My photography, I thought, had largely evolved over time to inky, contrasty, b/w shots, usually close up, and fairly minimal in composition.
Nine years on from buying my first “proper” camera, a Nikon Coolpix P300, after a few years of Sony camera phones, I was pleased with where I’d reached.
But then I went back and looked at some of the images I made with the Coolpix nearly a decade back.
And found that I had quickly settled on a pattern of using the camera’s on board high contrast mono mode, to make close up shots, fairly minimal in composition.
It seems I got it pretty right the first time, and perhaps the hundreds of cameras I’ve had and used in between, haven’t taught me as much as I thought they might have.
But then comes the question, where did/does this preference come from?
Despite also enjoying summer flings in full colour with my CCD sensor DSLRs, this mono output is more abundant.
I don’t recall taking many b/w shots when I was using phone cameras, I nearly always just used them to point and shoot and never post processed to alter the colours, or anything else.
So where did my penchant for moody, intimate black and whites originate?
I think I can break it down fairly simply.
I prefer b/w because it strips away extra levels of detail, and decisions to be made.
In the final image, it makes it easier for the viewer to focus on the raw essentials of light and shade, texture, composition, depth of field.
And whilst shooting, it simplifies, even purifies the photography experience for me, makes it somehow cleaner and more direct than when shooting colour.
So this explains the choice for b/w, but why the higher contrast and inky blacks?
I guess I just like drama. To accentuate what is already interesting (to me), to give it greater weight, higher impact.
And perhaps, to take it a little further from reality.
I rarely go out with the mindset of wanting to capture true colours or the same depth of field as my eyes see, ie the photograph my eyes would make. I already have my eyes and my memory for that!
I love that we can encourage our cameras to see things we cannot see, to seek out the secrets, and emphasise the overlooked.
Shallow depth of field.
Increased saturation and contrast.
Super close focus (I don’t know about you, but my eyes start to blur when text is closer than perhaps 10cm, but my favourite close focus cameras go down to just 1cm).
With photography, we are limited to an extent by the scene in front of us.
A sketch artist can take a pencil and paper and draw absolutely anything from their imagination. A musician can play any series of notes they choose. Or indeed anything in between.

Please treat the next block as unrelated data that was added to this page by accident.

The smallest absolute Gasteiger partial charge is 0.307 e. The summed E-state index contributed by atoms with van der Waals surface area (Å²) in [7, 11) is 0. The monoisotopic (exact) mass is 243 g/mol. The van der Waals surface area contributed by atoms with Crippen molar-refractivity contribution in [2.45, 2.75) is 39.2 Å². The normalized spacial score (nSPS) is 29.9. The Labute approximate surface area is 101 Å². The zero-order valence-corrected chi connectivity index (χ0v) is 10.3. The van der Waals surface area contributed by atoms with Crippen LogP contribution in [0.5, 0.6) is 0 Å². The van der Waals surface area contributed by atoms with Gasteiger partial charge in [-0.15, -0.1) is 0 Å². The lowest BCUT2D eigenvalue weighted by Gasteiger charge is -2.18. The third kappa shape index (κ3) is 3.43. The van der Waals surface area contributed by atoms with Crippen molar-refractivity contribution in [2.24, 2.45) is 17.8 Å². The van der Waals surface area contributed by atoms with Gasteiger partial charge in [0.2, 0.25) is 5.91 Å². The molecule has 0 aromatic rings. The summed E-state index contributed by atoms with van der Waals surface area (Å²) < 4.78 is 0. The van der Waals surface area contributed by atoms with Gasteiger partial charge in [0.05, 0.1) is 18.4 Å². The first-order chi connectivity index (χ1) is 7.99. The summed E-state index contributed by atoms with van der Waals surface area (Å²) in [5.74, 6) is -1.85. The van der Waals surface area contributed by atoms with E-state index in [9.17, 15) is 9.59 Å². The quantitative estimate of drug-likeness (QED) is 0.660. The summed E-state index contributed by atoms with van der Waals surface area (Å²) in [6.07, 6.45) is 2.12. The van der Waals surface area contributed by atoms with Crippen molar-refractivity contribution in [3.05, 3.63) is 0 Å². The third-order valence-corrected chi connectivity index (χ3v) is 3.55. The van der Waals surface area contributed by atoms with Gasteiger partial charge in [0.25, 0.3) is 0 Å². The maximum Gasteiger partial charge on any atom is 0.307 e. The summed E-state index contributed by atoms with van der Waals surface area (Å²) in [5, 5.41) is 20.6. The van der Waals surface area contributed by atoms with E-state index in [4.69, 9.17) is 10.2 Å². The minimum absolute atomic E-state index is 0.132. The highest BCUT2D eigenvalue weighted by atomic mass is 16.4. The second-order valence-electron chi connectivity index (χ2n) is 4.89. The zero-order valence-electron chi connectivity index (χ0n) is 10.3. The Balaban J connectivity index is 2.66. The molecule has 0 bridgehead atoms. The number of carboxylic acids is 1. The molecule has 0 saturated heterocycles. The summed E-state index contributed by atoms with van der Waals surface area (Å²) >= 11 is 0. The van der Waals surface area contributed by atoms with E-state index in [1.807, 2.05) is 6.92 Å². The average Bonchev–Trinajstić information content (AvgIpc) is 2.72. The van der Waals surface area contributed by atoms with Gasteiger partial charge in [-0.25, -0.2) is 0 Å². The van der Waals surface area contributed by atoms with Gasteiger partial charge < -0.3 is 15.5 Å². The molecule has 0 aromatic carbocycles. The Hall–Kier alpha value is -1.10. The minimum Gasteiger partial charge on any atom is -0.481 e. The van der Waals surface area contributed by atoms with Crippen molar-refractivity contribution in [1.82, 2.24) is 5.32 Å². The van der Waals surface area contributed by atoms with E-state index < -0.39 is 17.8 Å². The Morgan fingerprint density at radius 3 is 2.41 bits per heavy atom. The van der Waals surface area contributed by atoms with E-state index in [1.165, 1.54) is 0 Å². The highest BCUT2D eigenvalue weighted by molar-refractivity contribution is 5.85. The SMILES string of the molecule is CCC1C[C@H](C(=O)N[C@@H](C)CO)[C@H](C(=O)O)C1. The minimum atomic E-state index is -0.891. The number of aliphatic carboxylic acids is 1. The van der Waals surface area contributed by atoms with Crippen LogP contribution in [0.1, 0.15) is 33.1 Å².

(Aside – a musician once said to me “it’s all equal for musicians when writing songs, we all have the same scale of notes to choose from”. Which I always felt was a rather silly thing to say, given the incredibly vast range of instruments and music in existence. I don’t imagine many of us listen to our favourite music and consider it only an arrangement of basic notes. Most of the music I like doesn’t even have singular notes anyway, but layers and swathes of interwoven sound. I digress.)
So with photography we can use our cameras as an instrument to shape the “reality” in front of us.
For some this means taking a shot of nature’s beauty, then processing it to look like it’s dated CGI with hyper saturated colours. Each to their own.
For me, this re-imagining of reality usually involves the aforementioned elements – b/w, higher contrast, close up, shallow depth of field.
I think another factor is wanting to create something timeless, or not attached to a specific time.
When I used to write poetry by the bucket load, one of my core rules was to not use any contemporary reference that would date the writing. I wanted poems that sounded like they could have been written a hundred years ago, or a hundred years hence.
It’s similar with photography.
If we look at something like billboard or magazine advertising over the years, distinct colour palettes and typefaces and styles emerge that allow even the casual observer to have a good guess at what decade they were from.
By using b/w from the outset with photography, I feel we can further muddy these waters, make our work less dateable, and more timeless.
Lastly, one of the reasons I photograph, aside for myself, is to share what I consider beautiful with others.
And often this does seem to be something as simple as a decaying leaf, or a rusting screw, or the vein like structure on the surface of a bee’s wings.
The kind of things we don’t see – we can’t see – if we’re bustling through life constantly just trying to reach the next destination, meet the next deadline.